Breakr, a new platform connecting artists and influencers, has received investment from TalentX Entertainment founder and Triller chief strategy officer Josh Richards along with Griffin Johnson, fellow member of influencer collective Sway House.
Launched in November, the startup was co-founded by a group of HBCU alumni whose backgrounds span music, marketing, promotion and banking: Brothers Ameer and Tony Brown, plus Daniel Ware and Rotimi Omosheyim. On the platform, influencers create profiles, set their rates and update their music preferences for campaigns on platforms like TikTok, Triller and Instagram, while artists, who also create profiles, submit their music directly to influencers for review. Deals are made in the app, and Breakr only releases payment to the influencer once the artist verifies that the campaign went as promised (at which point Breakr takes a 10% cut off the backend).
Breakr claims to have acquired 18,000 users already, roughly 70% of whom are artists — the majority independent — while the other 30% are influencers. The startup is part of a push over the past two years to professionalize and streamline the influencer marketing industry around music, with influencer marketing agencies like Songfluencer, Get Engaged and We Generate also entering the fray.
“We feel like [influencers] have an ability to break music that has been undervalued, and a platform like Breakr allows us to actually be in a partnership with those artists,” Richards tells Billboard. “Instead of just a one-time post, and then that song blows up, and we feel that we’re a part of that transition, and we don’t get a piece of it.”
Richards’ investment — the exact amount of which was not disclosed — makes the 19-year-old a partner and advisor to Breakr, adding to his lengthy list of influencer-related businesses and investments. Richards is the co-founder of both influencer management company TalentX and Sway House, which is one of the largest influencer collectives on the internet. In July, he also launched TalentX Records, a joint venture record label with Warner Records to which he is signed as a recording artist, and was named CSO of Triller, of which he is also an investor.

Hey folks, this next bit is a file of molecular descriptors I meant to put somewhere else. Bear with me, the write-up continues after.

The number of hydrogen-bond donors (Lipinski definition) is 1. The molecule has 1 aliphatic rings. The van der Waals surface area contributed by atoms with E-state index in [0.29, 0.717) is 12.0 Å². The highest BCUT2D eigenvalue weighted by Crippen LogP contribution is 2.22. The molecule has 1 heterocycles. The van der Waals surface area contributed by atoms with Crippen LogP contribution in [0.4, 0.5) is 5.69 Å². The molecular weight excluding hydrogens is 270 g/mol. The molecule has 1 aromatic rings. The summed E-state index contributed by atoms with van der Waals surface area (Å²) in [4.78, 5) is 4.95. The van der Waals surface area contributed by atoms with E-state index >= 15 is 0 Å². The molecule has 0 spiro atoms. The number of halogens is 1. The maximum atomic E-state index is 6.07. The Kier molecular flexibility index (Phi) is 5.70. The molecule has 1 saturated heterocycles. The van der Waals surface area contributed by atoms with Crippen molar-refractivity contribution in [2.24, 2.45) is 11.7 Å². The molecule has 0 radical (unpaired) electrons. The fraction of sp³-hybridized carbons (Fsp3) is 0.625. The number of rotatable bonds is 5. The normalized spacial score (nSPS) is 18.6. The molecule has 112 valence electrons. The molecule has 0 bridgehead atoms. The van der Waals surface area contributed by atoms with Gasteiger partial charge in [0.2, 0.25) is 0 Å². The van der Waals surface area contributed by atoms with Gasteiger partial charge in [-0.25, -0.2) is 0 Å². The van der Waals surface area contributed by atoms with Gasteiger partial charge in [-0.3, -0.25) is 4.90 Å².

Johnson, who is also an advisor to and investor in Triller, adds that Breakr makes it easier for influencers to make their music preferences known and comb through submissions in one place, ultimately leading to more authentic partnerships. “You’re able to really search through a bunch of artists that you can pick out individually and help break their career,” he says.
Not including the funds from Richards and Johnson, Breakr has raised roughly $800,000 to date, according to its founders. That includes a $100,000 investment from the Talent x Opportunity Initiative, which was created by Marc Andreessen and Ben Horowitz‘s venture capital firm A16Z to invest in startups founded by minority entrepreneurs.
“With Talent x Opportunity, we’re looking to give cultural geniuses the training and network to build big, successful companies,” says A16Z partner Nait Jones, who runs the program. “Even though they were pre-market when we met, the energy of [Breakr] was lit in that they have a rare combination of hustle, smarts and they are authentic to the culture they are building for.”
The new investment funds will be used primarily for two things: Building up Breakr’s presence as a marketplace for independent artists, who otherwise might not have the resources to launch influencer marketing campaigns; and on the flip side, making it easier for record labels and management agencies to do business on Breakr. Both goals reflect a growing music industry consensus that influencer marketing is here to stay.
“It’s the equivalent of putting my face on a Times Square billboard, because you’re going to get a million people to walk by there in a day,” Ameer says. “But that’s a billboard. We’re talking about human beings — people who are actually going to take their time, their effort and the audience that they’ve built to promote you. It’s a no-brainer, and it’s definitely the evolution of music promotion.”
Adds Tony: “It’s Black history month, and the way that Sway House is leaning in with this company at this moment in history, and bringing resources, relationships and energy behind what we’re doing, I just think that it’s a model for the future. We need more of this in this world.”